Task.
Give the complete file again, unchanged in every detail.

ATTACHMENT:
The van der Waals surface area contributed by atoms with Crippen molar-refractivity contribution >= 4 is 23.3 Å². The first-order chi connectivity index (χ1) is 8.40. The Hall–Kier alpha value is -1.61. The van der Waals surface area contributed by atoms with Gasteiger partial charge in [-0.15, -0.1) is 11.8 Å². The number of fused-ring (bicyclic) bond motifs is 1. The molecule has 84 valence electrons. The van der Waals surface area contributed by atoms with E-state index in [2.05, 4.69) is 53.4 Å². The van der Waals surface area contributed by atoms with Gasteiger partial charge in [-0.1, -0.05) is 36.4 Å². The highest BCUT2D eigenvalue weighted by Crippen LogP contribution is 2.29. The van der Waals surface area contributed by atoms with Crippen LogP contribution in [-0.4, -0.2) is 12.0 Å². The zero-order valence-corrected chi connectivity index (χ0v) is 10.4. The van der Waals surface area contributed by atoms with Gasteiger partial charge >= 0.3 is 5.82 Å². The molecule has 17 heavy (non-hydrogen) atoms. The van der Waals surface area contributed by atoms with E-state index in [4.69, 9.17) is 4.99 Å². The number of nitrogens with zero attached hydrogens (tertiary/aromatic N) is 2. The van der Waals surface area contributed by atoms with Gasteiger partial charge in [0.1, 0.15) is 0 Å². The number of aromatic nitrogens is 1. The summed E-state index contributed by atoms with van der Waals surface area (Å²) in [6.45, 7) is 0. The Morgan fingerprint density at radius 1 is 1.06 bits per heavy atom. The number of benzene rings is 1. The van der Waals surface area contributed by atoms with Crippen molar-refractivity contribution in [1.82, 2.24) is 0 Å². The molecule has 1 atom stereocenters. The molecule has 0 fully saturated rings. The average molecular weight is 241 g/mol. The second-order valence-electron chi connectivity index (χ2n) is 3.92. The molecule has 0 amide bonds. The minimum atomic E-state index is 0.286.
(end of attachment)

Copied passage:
The van der Waals surface area contributed by atoms with Crippen molar-refractivity contribution >= 4 is 23.3 Å². The first-order chi connectivity index (χ1) is 8.40. The Hall–Kier alpha value is -1.61. The van der Waals surface area contributed by atoms with Gasteiger partial charge in [-0.15, -0.1) is 11.8 Å². The number of fused-ring (bicyclic) bond motifs is 1. The molecule has 84 valence electrons. The van der Waals surface area contributed by atoms with E-state index in [2.05, 4.69) is 53.4 Å². The van der Waals surface area contributed by atoms with Gasteiger partial charge in [-0.1, -0.05) is 36.4 Å². The highest BCUT2D eigenvalue weighted by Crippen LogP contribution is 2.29. The van der Waals surface area contributed by atoms with Crippen LogP contribution in [-0.4, -0.2) is 12.0 Å². The zero-order valence-corrected chi connectivity index (χ0v) is 10.4. The van der Waals surface area contributed by atoms with Gasteiger partial charge >= 0.3 is 5.82 Å². The molecule has 17 heavy (non-hydrogen) atoms. The van der Waals surface area contributed by atoms with E-state index in [4.69, 9.17) is 4.99 Å². The number of nitrogens with zero attached hydrogens (tertiary/aromatic N) is 2. The van der Waals surface area contributed by atoms with Gasteiger partial charge in [0.1, 0.15) is 0 Å². The number of aromatic nitrogens is 1. The summed E-state index contributed by atoms with van der Waals surface area (Å²) in [6.45, 7) is 0. The Morgan fingerprint density at radius 1 is 1.06 bits per heavy atom. The number of benzene rings is 1. The van der Waals surface area contributed by atoms with Crippen molar-refractivity contribution in [1.82, 2.24) is 0 Å². The molecule has 1 atom stereocenters. The molecule has 0 fully saturated rings. The average molecular weight is 241 g/mol. The second-order valence-electron chi connectivity index (χ2n) is 3.92. The molecule has 0 amide bonds. The minimum atomic E-state index is 0.286.